Maria Komnene, Queen of Jerusalem

Maria Komnene or Comnena (Greek: Μαρία Κομνηνή, c. 1154 – 1208/1217) was the second wife of King Amalric I of Jerusalem and mother of Queen Isabella I of Jerusalem.

Maria Komnene
Queen consort of Jerusalem
Tenure29 August 1167 – 1174
Bornc. 1154
Died1208/1217 (aged 53–63)
SpouseAmalric I of Jerusalem
Balian of Ibelin
IssueIsabella I of Jerusalem
Helvis of Ibelin
John of Ibelin, the Old Lord of Beirut
Margaret of Tiberias
Philip of Ibelin
HouseComnenid dynasty
FatherJohn Doukas Komnenos
MotherMaria Taronitissa

She was the daughter of John Doukas Komnenos, sometime Byzantine dux in Cyprus, and Maria Taronitissa. Her sister Theodora married Prince Bohemund III of Antioch, and her brother Alexios was briefly, in 1185, a pretender to the throne of the Byzantine Empire.


Marriage of Maria Komnene and Amalric I.

After the annulment of his first marriage to Agnes of Courtenay, Amalric was anxious to forge an alliance with Byzantium and emperor Manuel I Komnenos, so in 1164/65 he sent ambassadors to Constantinople to ask the hand of an imperial princess but received no answer until August 1167, when they landed at Tyre with Maria Komnene, who was the emperor's grandniece and had had bestowed upon her a rich dowry.[1]

The marriage of Amalric and Maria was celebrated with much fanfare at Tyre, on 29 August 1167. They had two children:

On his deathbed, in 1174, Amalric left Nablus to Maria, who became dowager queen upon his death.[1]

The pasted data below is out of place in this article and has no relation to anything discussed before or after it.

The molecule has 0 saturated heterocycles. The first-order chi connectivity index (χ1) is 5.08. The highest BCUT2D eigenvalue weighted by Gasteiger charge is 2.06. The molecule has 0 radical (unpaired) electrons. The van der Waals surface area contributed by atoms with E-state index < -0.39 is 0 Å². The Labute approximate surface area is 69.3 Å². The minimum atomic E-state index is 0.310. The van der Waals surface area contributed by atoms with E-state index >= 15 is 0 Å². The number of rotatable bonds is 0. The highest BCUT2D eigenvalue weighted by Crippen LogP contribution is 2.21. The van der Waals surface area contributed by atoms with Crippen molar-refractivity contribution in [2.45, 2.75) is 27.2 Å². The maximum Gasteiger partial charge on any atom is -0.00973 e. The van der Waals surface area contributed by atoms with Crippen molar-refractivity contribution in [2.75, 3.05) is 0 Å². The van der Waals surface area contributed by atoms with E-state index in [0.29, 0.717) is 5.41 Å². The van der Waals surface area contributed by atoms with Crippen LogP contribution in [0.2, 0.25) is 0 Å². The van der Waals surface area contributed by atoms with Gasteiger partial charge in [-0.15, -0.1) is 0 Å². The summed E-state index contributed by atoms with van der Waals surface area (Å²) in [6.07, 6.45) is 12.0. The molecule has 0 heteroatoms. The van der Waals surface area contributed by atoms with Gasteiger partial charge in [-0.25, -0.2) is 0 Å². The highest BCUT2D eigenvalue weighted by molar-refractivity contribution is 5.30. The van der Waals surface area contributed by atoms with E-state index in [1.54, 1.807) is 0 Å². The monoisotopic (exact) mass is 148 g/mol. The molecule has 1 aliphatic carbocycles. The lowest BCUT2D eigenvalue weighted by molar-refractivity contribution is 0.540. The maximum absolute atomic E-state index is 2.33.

In 1177, Maria married secondly with Balian of Ibelin,[3] who commanded the defense of Jerusalem against Saladin in 1187. She bore him at least four children:

Maria and Balian supported Conrad of Montferrat (uncle of the late King Baldwin V) in his struggle for the crown against Guy of Lusignan. They arranged for Maria's daughter by Amalric, Isabella, to have her first marriage annulled so that she could marry Conrad, giving him a stronger claim to the throne. In this, Maria and Balian gained the enmity of Richard I of England and his chroniclers. The anonymous author of the Itinerarium Peregrinorum et Gesta Regis Ricardi wrote of them:

Steeped in Greek filth from the cradle, she had a husband whose morals matched her own: he was cruel, she was godless; he was fickle, she was pliable; he was faithless, she was fraudulent.

As the grandmother of Alice of Champagne (Isabella's daughter by her third husband, Henry II of Champagne), Maria conducted the marriage negotiations with Cyprus in 1208 – Alice was to marry Hugh I of Cyprus. Blanche of Navarre, Regent and Countess of Champagne, widow of Alice's paternal uncle, provided the dowry for Alice. This is the last time Maria is mentioned, and she was certainly dead by 1217.


  1. ^ a b Runciman 1999, p. 370, 377.
  2. ^ Runciman 1999, p. 404, 443.
  3. ^ a b Ambroise 2003, p. 149.


  • Chronique d'Ernoul et de Bernard le Trésorier, edited by M. L. de Mas Latrie. La Société de l'Histoire de France, 1871.
  • La Continuation de Guillaume de Tyr (1184-1192), edited by Margaret Ruth Morgan. L'Académie des Inscriptions et Belles-Lettres, 1982.
  • Ambroise (2003). Barber, Malcolm (ed.). The History of the Holy War. Translated by Ailes, Marianne. Boydell Press.
  • Chronicle of the Third Crusade, a Translation of Itinerarium Peregrinorum et Gesta Regis Ricardi, translated by Helen J. Nicholson. Ashgate, 1997.
  • Peter W. Edbury, The Conquest of Jerusalem and the Third Crusade: Sources in Translation. Ashgate, 1996.
  • Edbury, Peter W. John of Ibelin and the Kingdom of Jerusalem, 1997
  • Payne, Robert. The Dream and the Tomb, 1984
  • Runciman, Steven (1999). A History of the Crusades. Vol. II. Cambridge University Press. |volume= has extra text (help)
Royal titles
Title last held by
Agnes of Courtenay
Queen consort of Jerusalem
Title next held by
Elisabeth of Bavaria